Adoption in the Philippines

Adoption in the Philippines

Philippine Republic Act 8552, also known as the “Domestic Adoption Act of 1998” is a domestic law that regulates the legal process of adoption in the Philippines. Under this law, biological parents are the primary carers and custodians of a child. In situations where biological parents have voluntarily or involuntarily forfeited their custody for their children, relatives will be the secondary custodians of the children. Examples of involuntary forfeiture of biological parents but not limited to are, death, mental instability, and criminal conviction. Severe abuse of own children may be considered as mental instability or criminal offense. When relatives of the child are unavailable, that would be the time non-members of the family may adopt the child.

A legally adoptable child must first be established as “legally available for adoption” by administrative or judicial authorities. Once established as such, the custody of the child is transferred to the Department of Social Welfare and Development, or to any licensed and accredited child-placing or child-caring agencies where further steps for application for adoption will be handled.

Article I and Article II of Republic Act 8552 states that efforts must first be done by the state to stop unnecessary separations of biological parents and children. This is to avoid the negative consequences of “hurried decisions”. Counseling services must first be provided by the state to the biological parents, prospective adoptive parent(s), and prospective adoptee. If the biological parents of the child has not been available since birth, it is the duty of DSWD or the accredited agency to exert all efforts to locate them. If all efforts fail, the child will be registered as a foundling and under legal proceedings will be declared abandoned.

Who may adopt?

Individuals. There is no law that prohibits unmarried individuals to adopt or discriminate against individuals from different backgrounds of creed and sexual or gender identity. It’s only important that the criteria for being an adoptive parent is met.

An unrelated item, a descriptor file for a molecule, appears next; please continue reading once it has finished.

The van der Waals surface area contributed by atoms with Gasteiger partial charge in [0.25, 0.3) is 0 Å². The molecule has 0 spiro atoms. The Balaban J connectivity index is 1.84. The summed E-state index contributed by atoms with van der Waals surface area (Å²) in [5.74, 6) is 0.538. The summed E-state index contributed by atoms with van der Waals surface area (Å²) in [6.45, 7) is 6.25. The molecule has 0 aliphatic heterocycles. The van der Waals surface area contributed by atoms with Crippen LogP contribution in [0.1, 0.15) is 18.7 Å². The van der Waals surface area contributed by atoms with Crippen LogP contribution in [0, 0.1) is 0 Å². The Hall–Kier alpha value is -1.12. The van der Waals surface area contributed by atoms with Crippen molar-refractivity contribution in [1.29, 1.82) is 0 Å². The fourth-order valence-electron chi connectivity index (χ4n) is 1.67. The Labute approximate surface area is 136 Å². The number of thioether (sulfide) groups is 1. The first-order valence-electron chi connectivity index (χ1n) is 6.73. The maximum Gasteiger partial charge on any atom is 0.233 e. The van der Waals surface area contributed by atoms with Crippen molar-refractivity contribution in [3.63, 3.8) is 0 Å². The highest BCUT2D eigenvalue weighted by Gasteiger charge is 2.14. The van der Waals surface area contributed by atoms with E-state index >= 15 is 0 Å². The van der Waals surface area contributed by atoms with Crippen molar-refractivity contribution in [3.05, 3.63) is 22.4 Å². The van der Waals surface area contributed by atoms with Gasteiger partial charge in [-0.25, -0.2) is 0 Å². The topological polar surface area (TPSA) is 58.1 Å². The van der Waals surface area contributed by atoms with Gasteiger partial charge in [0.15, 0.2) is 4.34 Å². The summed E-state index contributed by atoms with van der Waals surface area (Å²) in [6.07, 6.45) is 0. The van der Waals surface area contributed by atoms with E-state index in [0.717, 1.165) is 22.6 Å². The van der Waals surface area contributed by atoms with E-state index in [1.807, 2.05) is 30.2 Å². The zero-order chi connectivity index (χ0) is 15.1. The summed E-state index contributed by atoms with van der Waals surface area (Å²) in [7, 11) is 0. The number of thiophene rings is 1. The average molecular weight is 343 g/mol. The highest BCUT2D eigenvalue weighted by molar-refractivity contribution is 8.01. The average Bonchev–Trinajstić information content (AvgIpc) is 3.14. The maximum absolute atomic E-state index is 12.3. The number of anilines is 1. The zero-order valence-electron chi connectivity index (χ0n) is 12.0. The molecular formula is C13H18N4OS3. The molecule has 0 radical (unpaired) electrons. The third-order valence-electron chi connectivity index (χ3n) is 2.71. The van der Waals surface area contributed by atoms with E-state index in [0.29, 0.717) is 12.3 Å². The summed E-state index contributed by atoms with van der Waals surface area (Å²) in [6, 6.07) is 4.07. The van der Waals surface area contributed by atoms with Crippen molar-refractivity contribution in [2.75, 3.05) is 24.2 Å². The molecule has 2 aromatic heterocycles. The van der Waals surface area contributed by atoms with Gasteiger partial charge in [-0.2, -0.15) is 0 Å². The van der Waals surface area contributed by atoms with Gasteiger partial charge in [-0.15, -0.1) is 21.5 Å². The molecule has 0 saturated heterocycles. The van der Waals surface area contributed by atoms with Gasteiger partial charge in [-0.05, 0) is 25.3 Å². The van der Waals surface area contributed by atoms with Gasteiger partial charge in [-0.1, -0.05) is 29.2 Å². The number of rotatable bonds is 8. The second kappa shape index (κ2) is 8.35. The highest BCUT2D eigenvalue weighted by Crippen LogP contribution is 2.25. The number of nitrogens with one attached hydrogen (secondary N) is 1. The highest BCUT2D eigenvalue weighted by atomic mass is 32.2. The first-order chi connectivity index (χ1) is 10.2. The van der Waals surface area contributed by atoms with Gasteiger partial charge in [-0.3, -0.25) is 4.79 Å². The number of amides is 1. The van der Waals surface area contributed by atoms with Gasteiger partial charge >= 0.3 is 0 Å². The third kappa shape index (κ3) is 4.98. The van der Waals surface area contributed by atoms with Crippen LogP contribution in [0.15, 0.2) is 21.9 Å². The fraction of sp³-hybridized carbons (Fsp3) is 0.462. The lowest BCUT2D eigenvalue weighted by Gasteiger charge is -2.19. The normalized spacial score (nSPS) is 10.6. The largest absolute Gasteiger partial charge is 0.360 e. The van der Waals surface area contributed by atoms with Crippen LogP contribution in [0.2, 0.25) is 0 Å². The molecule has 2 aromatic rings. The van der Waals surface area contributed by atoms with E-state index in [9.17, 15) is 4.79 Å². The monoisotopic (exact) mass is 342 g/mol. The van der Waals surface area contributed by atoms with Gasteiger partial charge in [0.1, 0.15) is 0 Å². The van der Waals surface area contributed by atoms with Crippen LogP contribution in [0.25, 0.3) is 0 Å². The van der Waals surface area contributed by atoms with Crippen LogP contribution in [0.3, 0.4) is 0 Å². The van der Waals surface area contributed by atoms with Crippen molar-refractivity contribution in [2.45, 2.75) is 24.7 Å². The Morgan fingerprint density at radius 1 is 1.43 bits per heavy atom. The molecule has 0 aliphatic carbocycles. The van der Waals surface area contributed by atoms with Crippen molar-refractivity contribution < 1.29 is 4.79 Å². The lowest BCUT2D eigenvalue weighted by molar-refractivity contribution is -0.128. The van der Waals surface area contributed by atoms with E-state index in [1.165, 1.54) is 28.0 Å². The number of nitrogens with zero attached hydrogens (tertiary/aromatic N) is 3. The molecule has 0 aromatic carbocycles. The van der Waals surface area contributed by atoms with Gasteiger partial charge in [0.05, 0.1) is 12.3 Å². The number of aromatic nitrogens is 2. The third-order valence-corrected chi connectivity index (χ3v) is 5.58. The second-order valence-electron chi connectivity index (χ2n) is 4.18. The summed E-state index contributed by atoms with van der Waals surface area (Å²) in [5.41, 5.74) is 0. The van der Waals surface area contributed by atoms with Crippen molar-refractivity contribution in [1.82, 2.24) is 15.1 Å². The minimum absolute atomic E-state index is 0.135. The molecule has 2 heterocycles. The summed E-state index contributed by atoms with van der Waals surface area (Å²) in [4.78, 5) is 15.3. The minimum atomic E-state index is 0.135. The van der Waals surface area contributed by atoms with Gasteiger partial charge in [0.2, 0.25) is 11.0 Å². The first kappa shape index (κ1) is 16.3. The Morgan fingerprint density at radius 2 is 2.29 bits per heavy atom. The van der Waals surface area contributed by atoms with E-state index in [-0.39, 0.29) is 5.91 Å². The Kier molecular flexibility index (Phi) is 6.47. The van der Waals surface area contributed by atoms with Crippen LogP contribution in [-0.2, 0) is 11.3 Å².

Article III Sec. 7

(a) Any Filipino citizen of legal age, in possession of full civil capacity and legal rights, of good moral character, has not been convicted of any crime involving moral turpitude, emotionally and psychologically capable of caring for children, at least sixteen (16) years older than the adoptee, and who is in a position to support and care for his/her children in keeping with the means of the family. The requirement of sixteen (16) year difference between the age of the adopter and adoptee may be waived when the adopter is the biological parent of the adoptee, or is the spouse of the adoptee’s parent;

Spouses or Married couples. The husband and wife must both willingly adopt, so that joint parental authority shall be exercised by the spouses. If a spouse adopts the illegitimate child/children of the other, he/she will also have parental authority.

Husband and wife shall jointly adopt, except in the following cases:

Article III, Sec. 7

(i) if one spouse seeks to adopt the legitimate son/daughter of the other; or (ii) if one spouse seeks to adopt his/her own illegitimate son/daughter: Provided, However, that the other spouse has signified his/her consent thereto; or (iii) if the spouses are legally separated from each other.